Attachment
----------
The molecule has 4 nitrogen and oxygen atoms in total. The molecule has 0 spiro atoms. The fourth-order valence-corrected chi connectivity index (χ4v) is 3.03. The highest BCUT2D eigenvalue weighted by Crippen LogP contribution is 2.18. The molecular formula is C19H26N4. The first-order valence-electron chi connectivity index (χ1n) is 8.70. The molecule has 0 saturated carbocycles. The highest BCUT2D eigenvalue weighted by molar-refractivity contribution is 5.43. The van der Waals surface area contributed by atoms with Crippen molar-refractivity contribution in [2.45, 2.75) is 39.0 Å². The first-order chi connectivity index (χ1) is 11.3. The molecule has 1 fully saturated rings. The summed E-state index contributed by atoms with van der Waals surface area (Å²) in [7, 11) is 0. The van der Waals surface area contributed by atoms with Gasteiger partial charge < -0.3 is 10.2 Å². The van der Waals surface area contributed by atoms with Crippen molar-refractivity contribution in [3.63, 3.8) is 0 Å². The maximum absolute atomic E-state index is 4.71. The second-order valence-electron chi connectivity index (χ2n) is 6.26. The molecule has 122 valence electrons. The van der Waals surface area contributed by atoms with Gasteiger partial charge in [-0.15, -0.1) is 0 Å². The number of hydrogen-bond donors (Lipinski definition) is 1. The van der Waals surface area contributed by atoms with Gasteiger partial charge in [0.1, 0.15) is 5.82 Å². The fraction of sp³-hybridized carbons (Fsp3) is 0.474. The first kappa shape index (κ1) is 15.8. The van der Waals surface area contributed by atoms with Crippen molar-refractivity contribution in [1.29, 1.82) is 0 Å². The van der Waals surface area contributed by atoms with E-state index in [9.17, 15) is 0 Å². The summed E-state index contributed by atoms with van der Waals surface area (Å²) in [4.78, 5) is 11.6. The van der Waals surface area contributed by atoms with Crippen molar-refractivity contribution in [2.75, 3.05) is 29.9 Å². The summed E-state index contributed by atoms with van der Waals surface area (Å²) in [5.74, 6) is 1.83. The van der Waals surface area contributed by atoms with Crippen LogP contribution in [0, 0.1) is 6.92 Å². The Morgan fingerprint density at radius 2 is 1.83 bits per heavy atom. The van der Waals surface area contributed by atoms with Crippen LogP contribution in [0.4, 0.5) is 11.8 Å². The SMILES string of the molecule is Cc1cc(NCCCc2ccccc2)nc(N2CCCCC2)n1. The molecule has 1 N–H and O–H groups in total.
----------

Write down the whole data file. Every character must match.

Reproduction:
The molecule has 4 nitrogen and oxygen atoms in total. The molecule has 0 spiro atoms. The fourth-order valence-corrected chi connectivity index (χ4v) is 3.03. The highest BCUT2D eigenvalue weighted by Crippen LogP contribution is 2.18. The molecular formula is C19H26N4. The first-order valence-electron chi connectivity index (χ1n) is 8.70. The molecule has 0 saturated carbocycles. The highest BCUT2D eigenvalue weighted by molar-refractivity contribution is 5.43. The van der Waals surface area contributed by atoms with Crippen molar-refractivity contribution in [2.45, 2.75) is 39.0 Å². The first-order chi connectivity index (χ1) is 11.3. The molecule has 1 fully saturated rings. The summed E-state index contributed by atoms with van der Waals surface area (Å²) in [7, 11) is 0. The van der Waals surface area contributed by atoms with Gasteiger partial charge < -0.3 is 10.2 Å². The van der Waals surface area contributed by atoms with Crippen molar-refractivity contribution in [3.63, 3.8) is 0 Å². The maximum absolute atomic E-state index is 4.71. The second-order valence-electron chi connectivity index (χ2n) is 6.26. The molecule has 122 valence electrons. The van der Waals surface area contributed by atoms with Gasteiger partial charge in [-0.15, -0.1) is 0 Å². The number of hydrogen-bond donors (Lipinski definition) is 1. The van der Waals surface area contributed by atoms with Gasteiger partial charge in [0.1, 0.15) is 5.82 Å². The fraction of sp³-hybridized carbons (Fsp3) is 0.474. The first kappa shape index (κ1) is 15.8. The van der Waals surface area contributed by atoms with Crippen molar-refractivity contribution in [1.29, 1.82) is 0 Å². The van der Waals surface area contributed by atoms with E-state index in [9.17, 15) is 0 Å². The summed E-state index contributed by atoms with van der Waals surface area (Å²) in [4.78, 5) is 11.6. The van der Waals surface area contributed by atoms with Crippen molar-refractivity contribution in [2.75, 3.05) is 29.9 Å². The summed E-state index contributed by atoms with van der Waals surface area (Å²) in [5.74, 6) is 1.83. The van der Waals surface area contributed by atoms with Crippen LogP contribution in [0, 0.1) is 6.92 Å². The Morgan fingerprint density at radius 2 is 1.83 bits per heavy atom. The van der Waals surface area contributed by atoms with Crippen LogP contribution in [0.4, 0.5) is 11.8 Å². The SMILES string of the molecule is Cc1cc(NCCCc2ccccc2)nc(N2CCCCC2)n1. The molecule has 1 N–H and O–H groups in total.